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Today’s guest picture shows a flowery scene from Kew Gardens which caught my sister Mary’s eye.

Coming up to the Orangerie

Coming up to the Orangerie

The forecast was full of dire warnings of heavy rain, possible thunderstorms and general mayhem.  In the event, midsummer’s day was a quiet day with some very light rain now and again, hardly a breath of wind and just a hint of menace thanks to a very clammy humidity.

Mrs Tootlepedal and I went off to the Moorland feeders after breakfast as I was acting as a fill in feeder filler for friends who had gone off to some mist covered mountains.  As usual, she sat in the car and kept an eye out for hen harriers while I filled the feeders and then sat under the grass roof of the hide….

Laverrock Hide

…in the hope of interesting visitors.

She got a glimpse of a harrier and I saw many more birds than on my last visit.  There were coal tits, great tits and siskins….

siskin, coal tit and great tit

…as well as blackbirds, chaffinches and a robin.

The inevitable pheasant pushed himself forward…..


..and there were several visits from woodpeckers and a jay.

Jay and woodpecker

The jay kept too far down the glade for a good photo op but it was was entertaining watching it as it was clearly quite peckish…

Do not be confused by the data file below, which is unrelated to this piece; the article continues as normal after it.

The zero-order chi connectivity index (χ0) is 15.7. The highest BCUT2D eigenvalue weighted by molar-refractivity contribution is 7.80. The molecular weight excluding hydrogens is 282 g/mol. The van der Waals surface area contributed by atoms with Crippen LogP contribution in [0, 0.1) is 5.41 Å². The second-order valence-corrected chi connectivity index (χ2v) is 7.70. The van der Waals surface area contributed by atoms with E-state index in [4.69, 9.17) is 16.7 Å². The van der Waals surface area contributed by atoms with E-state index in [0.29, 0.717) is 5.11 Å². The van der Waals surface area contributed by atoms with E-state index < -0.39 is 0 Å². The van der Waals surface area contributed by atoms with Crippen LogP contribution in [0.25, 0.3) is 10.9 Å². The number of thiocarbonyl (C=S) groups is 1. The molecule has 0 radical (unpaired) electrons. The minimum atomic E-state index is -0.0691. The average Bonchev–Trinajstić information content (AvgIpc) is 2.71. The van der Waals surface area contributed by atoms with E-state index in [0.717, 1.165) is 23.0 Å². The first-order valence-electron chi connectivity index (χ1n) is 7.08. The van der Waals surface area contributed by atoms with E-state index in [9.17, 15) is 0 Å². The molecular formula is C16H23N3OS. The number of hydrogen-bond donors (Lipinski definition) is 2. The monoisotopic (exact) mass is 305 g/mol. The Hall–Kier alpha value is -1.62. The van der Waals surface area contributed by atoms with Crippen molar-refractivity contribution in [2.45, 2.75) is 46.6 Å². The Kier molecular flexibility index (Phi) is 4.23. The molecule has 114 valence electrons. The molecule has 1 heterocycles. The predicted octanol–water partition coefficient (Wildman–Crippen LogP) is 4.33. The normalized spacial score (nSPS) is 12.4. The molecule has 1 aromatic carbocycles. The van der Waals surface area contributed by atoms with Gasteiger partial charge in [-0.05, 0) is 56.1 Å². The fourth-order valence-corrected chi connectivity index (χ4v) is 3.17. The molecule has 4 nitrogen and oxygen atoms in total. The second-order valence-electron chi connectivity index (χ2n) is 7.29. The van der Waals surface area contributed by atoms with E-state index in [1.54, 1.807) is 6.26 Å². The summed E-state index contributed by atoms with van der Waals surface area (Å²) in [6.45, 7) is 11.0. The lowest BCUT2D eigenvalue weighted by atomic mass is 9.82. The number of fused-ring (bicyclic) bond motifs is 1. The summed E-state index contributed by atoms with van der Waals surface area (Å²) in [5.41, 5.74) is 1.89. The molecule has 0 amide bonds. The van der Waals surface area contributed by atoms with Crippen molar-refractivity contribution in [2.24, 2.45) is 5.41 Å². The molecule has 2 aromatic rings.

…and found food wherever it could.

That great Scottish pest, the midgie, was in evidence too so I didn’t hang about long as I was getting bitten a lot and we drove down to the banks of the Tarras Water to see if the wild irises were out.

There were some but it was not the great carpet that I had hoped for…

wild irises

…so I photographed a yellow rattle….

yellow rattle

I found another one with seed pods and they really do rattle if you shake them.

…and walked back to the road to see if I could find any of the horsetails which I seen growing on my last visit with Sandy a few weeks ago.

They were not hiding.


I was impressed.

The midgies were on the go here too so we didn’t dally and went home for coffee.

It makes life difficult to plan when the forecast is not reliable.  At ten in the morning, the BBC weather map showed heavy rain covering Langholm and the surrounding area for some hours and although there was no sign of any such rain, the thought of it kept me off my bike and wasted what could have been a good cycling day.

I tested the strawberry jam  and found that it hadn’t turned out too badly at all so I tested it again.  It was still all right.